Our Profession


The first children

In January of 1958 the first children arrived in Thistletown Hospital. The staff had only recently been collected together and had had about three months of training and visiting other institutions to try and prepare them for this great day. Upon opening its doors, Thistletown Hospital received all kinds of children, not just emotionally disturbed ones. There were schizophrenic children, brain damaged children, developmentally delayed children, very aggressive children, children with physical limitations such as deafness, and a child who was impacted by meningitis. They were lumped together, all requiring treatment, with a staff who had very little knowledge of how to provide it.

Immediately upon the arrival of the children, the destruction began. The children literally took the place apart. All of the windows were smashed, all the mattresses were set on fire, many of the doors were ripped off: chaos reigned.

At first, the child care workers tried to simply control the child through love and relationships. The psychiatrists provided treatment by giving different forms of individual psychotherapy to the children.

From the beginning, for child care workers, the name of the game was survival; 'survival treatment'. More than one remembers their first day working with children being punctuated by being physically attacked for, as far as they were concerned, no reason at all. Nora Lillie, another of the original child care workers, remembers a little girl who, on that day, pulled out Nora's hair, scratched her face, sat on her and had to be pried off by a couple of male staff. Arthur Bickerton remembered.

One month after I'd come to Thistletown and some seven or eight months after the children had first arrived, I was asked to take two boys for the occupational therapy period as the therapist, Mary Tweedy, had to go to a meeting. I took them into a room that was full of paint cans and brushes and wood, and clay and plaster of paris, all kinds of things. The room was completely cluttered with all this stuff. I had said I didn't know anything about art and, certainly didn't know how to conduct an occupational therapy session. The boys, by the way, were quite crafty and they knew how to manipulate in order to do their own thing. I asked them, 'What would you like to do?' Their reply was, 'You just stay over there, we've got something planned'. They then proceeded to practically destroy the room. Now I had been locked in the room with the two boys and Mary had said 'They'll be O.K., and I'll come back when the session is over and let you out'. So there I was, locked in this room with the two boys destroying the place. I couldn't get out; there was no telephone; there was no point in screaming out the window because that wouldn't have meant anything in those days; there was paint all over me, all over the ceiling, all over the floor; it was absolute chaos and all I could really do was to protect myself. I am sure that if there had been matches in the room they would have set fire to it and me! At the end of an eternity Mary returned, took one look at the room and fell apart. I said to myself, obviously this was not the way to conduct a session, but perhaps it was 'good' experience for me!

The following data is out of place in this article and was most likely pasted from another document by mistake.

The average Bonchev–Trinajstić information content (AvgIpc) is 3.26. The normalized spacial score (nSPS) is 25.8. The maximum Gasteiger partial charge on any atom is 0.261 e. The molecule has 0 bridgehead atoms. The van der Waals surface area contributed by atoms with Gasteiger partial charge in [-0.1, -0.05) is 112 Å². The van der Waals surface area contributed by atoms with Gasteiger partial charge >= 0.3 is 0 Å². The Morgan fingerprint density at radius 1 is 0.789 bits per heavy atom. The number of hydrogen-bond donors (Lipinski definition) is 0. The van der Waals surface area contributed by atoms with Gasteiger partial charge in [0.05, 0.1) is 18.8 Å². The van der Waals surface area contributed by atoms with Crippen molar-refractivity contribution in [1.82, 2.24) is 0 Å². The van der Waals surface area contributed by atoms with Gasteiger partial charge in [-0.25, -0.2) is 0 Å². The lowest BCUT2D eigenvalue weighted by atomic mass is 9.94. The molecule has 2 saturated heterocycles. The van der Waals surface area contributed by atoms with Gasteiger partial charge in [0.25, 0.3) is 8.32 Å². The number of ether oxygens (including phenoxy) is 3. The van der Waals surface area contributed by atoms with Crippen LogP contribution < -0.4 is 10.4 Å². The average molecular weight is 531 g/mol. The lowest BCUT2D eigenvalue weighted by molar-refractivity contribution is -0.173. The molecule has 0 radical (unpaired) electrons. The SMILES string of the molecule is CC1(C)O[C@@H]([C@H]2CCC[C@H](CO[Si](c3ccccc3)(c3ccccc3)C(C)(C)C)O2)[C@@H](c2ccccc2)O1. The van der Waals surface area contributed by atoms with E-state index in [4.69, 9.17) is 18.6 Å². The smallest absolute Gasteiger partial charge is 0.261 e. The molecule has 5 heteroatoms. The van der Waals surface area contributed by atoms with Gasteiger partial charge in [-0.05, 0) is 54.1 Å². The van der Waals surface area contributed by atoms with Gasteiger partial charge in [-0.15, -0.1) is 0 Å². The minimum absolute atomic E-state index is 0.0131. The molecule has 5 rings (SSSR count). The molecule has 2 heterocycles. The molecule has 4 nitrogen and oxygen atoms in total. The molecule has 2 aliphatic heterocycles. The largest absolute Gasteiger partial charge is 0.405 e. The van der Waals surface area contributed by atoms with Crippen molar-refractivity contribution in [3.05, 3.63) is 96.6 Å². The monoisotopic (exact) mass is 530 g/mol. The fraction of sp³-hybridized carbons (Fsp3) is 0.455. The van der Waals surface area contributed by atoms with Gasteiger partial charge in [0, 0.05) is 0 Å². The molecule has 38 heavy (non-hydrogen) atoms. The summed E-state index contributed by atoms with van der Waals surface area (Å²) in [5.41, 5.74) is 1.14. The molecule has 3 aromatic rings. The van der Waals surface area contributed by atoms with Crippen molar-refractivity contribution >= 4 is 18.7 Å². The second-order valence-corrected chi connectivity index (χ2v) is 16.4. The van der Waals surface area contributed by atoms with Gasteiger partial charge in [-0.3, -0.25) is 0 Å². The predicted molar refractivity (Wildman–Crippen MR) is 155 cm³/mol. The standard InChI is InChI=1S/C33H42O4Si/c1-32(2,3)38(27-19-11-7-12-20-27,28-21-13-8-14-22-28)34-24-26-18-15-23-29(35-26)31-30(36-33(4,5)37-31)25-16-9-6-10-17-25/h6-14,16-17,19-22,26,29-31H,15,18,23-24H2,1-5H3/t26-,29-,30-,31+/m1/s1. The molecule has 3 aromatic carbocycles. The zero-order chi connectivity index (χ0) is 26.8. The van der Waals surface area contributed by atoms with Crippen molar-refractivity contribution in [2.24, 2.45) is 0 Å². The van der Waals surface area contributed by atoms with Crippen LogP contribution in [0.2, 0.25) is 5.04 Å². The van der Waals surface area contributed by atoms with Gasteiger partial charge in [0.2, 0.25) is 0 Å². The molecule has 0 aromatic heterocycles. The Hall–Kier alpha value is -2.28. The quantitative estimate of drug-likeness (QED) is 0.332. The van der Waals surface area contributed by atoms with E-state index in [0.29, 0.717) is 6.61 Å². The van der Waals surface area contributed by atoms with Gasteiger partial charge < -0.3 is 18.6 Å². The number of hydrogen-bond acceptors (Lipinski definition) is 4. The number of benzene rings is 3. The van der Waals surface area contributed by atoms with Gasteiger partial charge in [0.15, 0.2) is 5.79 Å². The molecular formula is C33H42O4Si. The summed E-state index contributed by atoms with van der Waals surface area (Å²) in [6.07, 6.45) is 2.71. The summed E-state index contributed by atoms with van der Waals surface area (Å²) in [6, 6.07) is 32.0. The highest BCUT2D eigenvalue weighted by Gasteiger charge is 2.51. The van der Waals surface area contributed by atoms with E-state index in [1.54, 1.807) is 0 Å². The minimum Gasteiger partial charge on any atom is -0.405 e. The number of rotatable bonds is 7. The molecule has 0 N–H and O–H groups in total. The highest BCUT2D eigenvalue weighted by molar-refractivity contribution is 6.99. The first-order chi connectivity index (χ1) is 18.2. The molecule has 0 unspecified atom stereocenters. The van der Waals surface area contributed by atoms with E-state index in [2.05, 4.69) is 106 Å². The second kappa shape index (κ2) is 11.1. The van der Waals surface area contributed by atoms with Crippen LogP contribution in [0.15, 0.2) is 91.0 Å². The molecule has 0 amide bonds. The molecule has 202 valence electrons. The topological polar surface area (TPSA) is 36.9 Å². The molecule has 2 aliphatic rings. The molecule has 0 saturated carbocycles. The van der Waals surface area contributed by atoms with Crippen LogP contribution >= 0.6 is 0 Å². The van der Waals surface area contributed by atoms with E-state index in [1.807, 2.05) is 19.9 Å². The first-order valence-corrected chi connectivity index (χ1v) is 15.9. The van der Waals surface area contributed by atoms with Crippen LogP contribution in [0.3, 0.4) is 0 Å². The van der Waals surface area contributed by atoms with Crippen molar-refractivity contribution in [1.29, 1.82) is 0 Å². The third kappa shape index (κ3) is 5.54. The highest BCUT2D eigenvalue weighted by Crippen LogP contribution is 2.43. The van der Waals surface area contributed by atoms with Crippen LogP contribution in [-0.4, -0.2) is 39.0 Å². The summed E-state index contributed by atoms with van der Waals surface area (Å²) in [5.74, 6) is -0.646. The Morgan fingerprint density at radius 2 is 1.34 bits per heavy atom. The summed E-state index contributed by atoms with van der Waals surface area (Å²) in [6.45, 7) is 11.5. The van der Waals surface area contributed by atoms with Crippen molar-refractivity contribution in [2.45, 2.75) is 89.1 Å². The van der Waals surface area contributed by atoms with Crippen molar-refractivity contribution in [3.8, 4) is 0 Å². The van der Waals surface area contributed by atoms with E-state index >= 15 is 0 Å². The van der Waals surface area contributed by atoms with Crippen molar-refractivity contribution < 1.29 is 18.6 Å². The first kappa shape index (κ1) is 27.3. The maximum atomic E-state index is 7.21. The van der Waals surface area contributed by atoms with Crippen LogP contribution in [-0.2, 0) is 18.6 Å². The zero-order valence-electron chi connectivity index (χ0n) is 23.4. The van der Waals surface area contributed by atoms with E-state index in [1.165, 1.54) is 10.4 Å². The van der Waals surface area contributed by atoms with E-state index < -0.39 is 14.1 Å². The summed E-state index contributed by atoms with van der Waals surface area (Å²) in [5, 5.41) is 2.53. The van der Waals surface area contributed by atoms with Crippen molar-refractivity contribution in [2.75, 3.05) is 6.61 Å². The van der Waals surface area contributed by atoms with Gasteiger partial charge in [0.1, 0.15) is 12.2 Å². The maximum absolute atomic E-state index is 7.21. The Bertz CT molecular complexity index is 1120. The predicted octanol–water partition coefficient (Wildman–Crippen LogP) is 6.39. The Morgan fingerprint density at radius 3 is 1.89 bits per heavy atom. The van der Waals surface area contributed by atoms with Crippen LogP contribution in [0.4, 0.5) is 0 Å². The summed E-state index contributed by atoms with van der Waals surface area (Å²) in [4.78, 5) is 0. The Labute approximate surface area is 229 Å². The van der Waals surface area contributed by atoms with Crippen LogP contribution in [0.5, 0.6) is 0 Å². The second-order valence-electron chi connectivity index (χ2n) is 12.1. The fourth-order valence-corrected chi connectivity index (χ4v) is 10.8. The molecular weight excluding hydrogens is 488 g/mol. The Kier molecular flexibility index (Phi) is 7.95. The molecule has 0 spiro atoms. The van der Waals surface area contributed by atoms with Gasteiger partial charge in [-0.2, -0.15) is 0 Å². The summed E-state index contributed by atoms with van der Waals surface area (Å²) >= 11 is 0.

In spite of all the trouble, or perhaps because of it, there was a tremendous feeling of spirit among the student child care workers. They depended upon each other in order to survive the day. A strong rapport was absolutely essential. Everyone helped each other because everybody knew that an hour later you could be the one that needed the help. To have survived a day, despite the turmoil, blows and the kicks was an accomplishment. At that time, a child care worker could be really proud and could have a very satisfying feeling, if he had made it throughout the day, was still walking, and, in the face of the most aggressive, hostile act, was still able to give tender loving care. In the very beginning, this was the major treatment philosophy of Lawson and Rich. Staff were to care for the children and love them, even though they were battered and torn by them. It was important to prove to the children no matter how they behaved, that they were loved and cared for. Lawson described those early years this way.